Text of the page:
Just a thought… Your home should tell the story of who you are, and be a collection of what you love. [Nate Berkus]
How’s your week going? Well, I hope; I’ve got so much going on in our house these days and so much of it has to do with OTHER houses. First off, some great news: Phil and Brooke’s three-bedroom in Barrhaven, outside of Ottawa, went up for sale yesterday (after they’d moved out and had it tarted up) and there are no fewer than 13 showings booked for today.
An actual offer came in yesterday but they’re just kind of biding their time. Who could have imagined that in a time of such uncertainty and upheaval in almost every other area of our lives, the real estate market would be red hot in so many places?
Actually, we had an inkling earlier this summer of how things were going when we were helping Phil and Brooke find their new forever home here on the island: most of the houses in their price range were gone before we could even get a viewing! We all count ourselves lucky that they found a lovely place so close to ours. But for now, they’re really close – right here.
Tomorrow it will be three weeks since they landed at YYJ…and still no word of where their moving truck is. When Brooke checked in with the small company yesterday she was told it was “in transit.” Um-hm. (Like their truck, or whomever they’ve farmed out to, doesn’t have GPS or something?)
How fortunate they are not to be paying a nightly hotel rate or enduring some other huge inconvenience. We’re just loving having them here and we even get to sleep in a little while they’re quietly starting their day. Perfect! There are a lot of blessings to count and, trust me, we’re doing it daily.
Next week I have the opportunity to record a podcast with Sarah Richardson, launching on crea.ca in early September, for the Canadian Real Estate Association show that I do monthly. In talking with Sarah, whom you know as a designer, creator, author and broadcaster, she brought up something really interesting – and quite true – about the current housing situation and it extends not only to homeowners but to those folks who rent as well.
With the self-isolation and work-from-home world we have inhabited since March of this year, people have come to see where they live through different eyes. For many, our homes have multi-tasked as restaurant, office, gym and hotel. And people are starting to look at their surroundings and ask what if this isn’t just a 2020 thing?
We’re changing how we see our homes and want to make them suit us for so much more, if we are able. It’s why, in the early days of staying locked inside our homes, paint stores were doing a booming business. People decided to make their homes more livable. And why not? I mean, as long as there is the money to do it, a coat of paint can be the next best thing to a renovation.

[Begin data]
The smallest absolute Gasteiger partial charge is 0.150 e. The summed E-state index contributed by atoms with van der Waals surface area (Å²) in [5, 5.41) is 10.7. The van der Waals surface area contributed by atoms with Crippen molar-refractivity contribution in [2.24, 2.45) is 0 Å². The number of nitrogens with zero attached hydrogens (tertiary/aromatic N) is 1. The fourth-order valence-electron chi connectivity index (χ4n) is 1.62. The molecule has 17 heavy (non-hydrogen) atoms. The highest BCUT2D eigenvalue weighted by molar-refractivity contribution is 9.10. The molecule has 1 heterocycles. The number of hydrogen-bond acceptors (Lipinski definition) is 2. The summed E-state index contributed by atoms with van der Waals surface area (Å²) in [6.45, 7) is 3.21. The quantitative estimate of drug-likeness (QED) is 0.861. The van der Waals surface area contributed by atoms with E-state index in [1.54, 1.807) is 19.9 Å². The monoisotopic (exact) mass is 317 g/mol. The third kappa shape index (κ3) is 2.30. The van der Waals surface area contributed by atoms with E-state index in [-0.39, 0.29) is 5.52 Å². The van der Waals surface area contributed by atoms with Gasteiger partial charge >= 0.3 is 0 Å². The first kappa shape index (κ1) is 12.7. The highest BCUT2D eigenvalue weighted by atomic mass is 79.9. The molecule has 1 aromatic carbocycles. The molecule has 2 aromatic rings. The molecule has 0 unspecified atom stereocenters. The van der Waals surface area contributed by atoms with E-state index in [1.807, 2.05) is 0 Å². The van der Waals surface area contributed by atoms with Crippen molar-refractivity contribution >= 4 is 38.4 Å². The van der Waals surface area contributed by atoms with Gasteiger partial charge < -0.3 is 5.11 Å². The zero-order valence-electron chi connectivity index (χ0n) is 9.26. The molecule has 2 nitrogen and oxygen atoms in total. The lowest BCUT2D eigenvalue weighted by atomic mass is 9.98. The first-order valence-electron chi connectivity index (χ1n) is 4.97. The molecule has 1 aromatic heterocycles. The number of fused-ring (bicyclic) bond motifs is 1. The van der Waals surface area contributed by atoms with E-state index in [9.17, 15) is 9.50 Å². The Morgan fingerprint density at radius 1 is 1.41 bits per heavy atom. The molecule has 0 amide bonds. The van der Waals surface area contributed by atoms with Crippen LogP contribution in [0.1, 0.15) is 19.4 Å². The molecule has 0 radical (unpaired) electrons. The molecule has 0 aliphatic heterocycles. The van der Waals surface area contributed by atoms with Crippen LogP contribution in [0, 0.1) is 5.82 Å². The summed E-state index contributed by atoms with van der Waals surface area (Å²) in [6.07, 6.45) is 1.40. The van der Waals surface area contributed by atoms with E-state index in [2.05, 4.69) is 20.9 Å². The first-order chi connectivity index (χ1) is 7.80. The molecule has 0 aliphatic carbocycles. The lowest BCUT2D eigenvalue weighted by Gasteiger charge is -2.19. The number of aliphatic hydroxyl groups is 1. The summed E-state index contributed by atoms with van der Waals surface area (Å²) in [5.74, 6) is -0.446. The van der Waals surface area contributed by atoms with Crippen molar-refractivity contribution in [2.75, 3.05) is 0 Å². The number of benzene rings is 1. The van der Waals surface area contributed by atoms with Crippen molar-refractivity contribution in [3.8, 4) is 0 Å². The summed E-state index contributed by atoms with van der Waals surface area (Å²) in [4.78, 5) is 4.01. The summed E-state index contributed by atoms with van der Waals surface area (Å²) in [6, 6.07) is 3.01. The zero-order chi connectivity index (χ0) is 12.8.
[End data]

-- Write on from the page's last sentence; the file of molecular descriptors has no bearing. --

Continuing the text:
It ties in with a motto I’ve long had: we should live in our homes as if we’re about to sell them. When does your place ever look better – cleaner, more orderly, fewer paint chips or broken door handles – than when you’re listing? Yesterday when she saw the pictures and video of their Ottawa place, our daughter-in-law said, “It almost makes me want to live there!”
Fortunately, that feeling passed and the door has opened – literally – for another family to call their freshly painted, cleaned and touched-up house “home” – and soon!
At about the time their house closes (we hope), our tribulations with the house that we bought in Palm Springs will also be over. Having left it in a flurry in March, I swear to you as I said a quiet good-bye in my head, it occurred to me that I might never see it again.
Wondering if the pandemic or political fall-out might lead to a complete societal collapse, I let the thought cross my mind that we would never return. And I was right. Of course, we made this happen because of the happy turn of events in our lives north of the border, but who knows when we’d have been able to get travel health insurance again anyway?
Yesterday we spent three hours on FaceTime with a kind friend of my sister who is packing up six boxes or so of our belongings to FedEx back to Canada. We don’t know how else we would have done this and are eternally grateful for her time and work and considerable inconvenience in helping us get some clothes, books, a few kitchen items, family photos and odds and ends back to us here in Canada.
Of course I got Rob a guitar last Christmas! It’s on its way too; we sent an empty case down via FedEx on Monday. The headaches are enormous and we’ve been having to deal with the IRS, which mistakenly thinks we’re making a cent on this sale. (Actually, far from it, lest you think everyone who sells in a pandemic is coming out ahead.)
We are not complaining – not in the least. I remind Brooke when she feels guilty about us saying good-bye to the place in California that if someone had come to me while I was floating in the pool in February under clear skies and said, “You can have this, or you can have your family living just a few kilometres away – which do you want?” I’d have been packing my bags in my bathing suit.
After chasing happiness, it’s come to us. So the least we can do is be here to welcome it with open arms, right?
Have a good weekend and we’ll be back with you on Monday.